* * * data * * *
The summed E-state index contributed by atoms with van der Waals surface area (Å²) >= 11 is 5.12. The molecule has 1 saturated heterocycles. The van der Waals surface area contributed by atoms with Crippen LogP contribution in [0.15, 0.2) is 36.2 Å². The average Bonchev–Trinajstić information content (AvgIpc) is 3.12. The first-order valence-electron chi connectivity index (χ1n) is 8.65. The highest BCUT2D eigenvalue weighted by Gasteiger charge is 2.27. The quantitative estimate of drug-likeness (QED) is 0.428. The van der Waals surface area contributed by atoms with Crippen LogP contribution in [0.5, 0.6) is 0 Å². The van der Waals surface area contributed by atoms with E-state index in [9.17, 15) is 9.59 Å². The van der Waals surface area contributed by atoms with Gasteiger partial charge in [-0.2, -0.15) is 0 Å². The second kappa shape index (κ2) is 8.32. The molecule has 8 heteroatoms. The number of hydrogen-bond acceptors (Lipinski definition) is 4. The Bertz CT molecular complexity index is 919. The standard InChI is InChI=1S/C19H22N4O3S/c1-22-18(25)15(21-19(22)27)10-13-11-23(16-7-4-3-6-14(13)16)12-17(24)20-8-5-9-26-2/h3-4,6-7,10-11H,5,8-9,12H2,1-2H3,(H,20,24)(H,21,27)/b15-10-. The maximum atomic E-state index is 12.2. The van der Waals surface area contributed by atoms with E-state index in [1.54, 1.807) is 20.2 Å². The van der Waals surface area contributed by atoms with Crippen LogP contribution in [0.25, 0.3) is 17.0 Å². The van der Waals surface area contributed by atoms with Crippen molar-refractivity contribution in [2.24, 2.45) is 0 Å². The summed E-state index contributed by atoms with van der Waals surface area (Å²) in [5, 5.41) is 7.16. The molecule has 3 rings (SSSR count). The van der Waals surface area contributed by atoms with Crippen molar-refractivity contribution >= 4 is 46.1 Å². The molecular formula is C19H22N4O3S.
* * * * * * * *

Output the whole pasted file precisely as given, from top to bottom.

The summed E-state index contributed by atoms with van der Waals surface area (Å²) >= 11 is 5.12. The molecule has 1 saturated heterocycles. The van der Waals surface area contributed by atoms with Crippen LogP contribution in [0.15, 0.2) is 36.2 Å². The average Bonchev–Trinajstić information content (AvgIpc) is 3.12. The first-order valence-electron chi connectivity index (χ1n) is 8.65. The highest BCUT2D eigenvalue weighted by Gasteiger charge is 2.27. The quantitative estimate of drug-likeness (QED) is 0.428. The van der Waals surface area contributed by atoms with Crippen LogP contribution in [0.5, 0.6) is 0 Å². The van der Waals surface area contributed by atoms with E-state index in [9.17, 15) is 9.59 Å². The van der Waals surface area contributed by atoms with Gasteiger partial charge in [-0.2, -0.15) is 0 Å². The second kappa shape index (κ2) is 8.32. The molecule has 8 heteroatoms. The number of hydrogen-bond acceptors (Lipinski definition) is 4. The Bertz CT molecular complexity index is 919. The standard InChI is InChI=1S/C19H22N4O3S/c1-22-18(25)15(21-19(22)27)10-13-11-23(16-7-4-3-6-14(13)16)12-17(24)20-8-5-9-26-2/h3-4,6-7,10-11H,5,8-9,12H2,1-2H3,(H,20,24)(H,21,27)/b15-10-. The maximum atomic E-state index is 12.2. The van der Waals surface area contributed by atoms with E-state index in [1.54, 1.807) is 20.2 Å². The van der Waals surface area contributed by atoms with Crippen LogP contribution in [0.25, 0.3) is 17.0 Å². The van der Waals surface area contributed by atoms with Crippen molar-refractivity contribution in [2.24, 2.45) is 0 Å². The summed E-state index contributed by atoms with van der Waals surface area (Å²) in [5, 5.41) is 7.16. The molecule has 3 rings (SSSR count). The van der Waals surface area contributed by atoms with Crippen molar-refractivity contribution >= 4 is 46.1 Å². The molecular formula is C19H22N4O3S.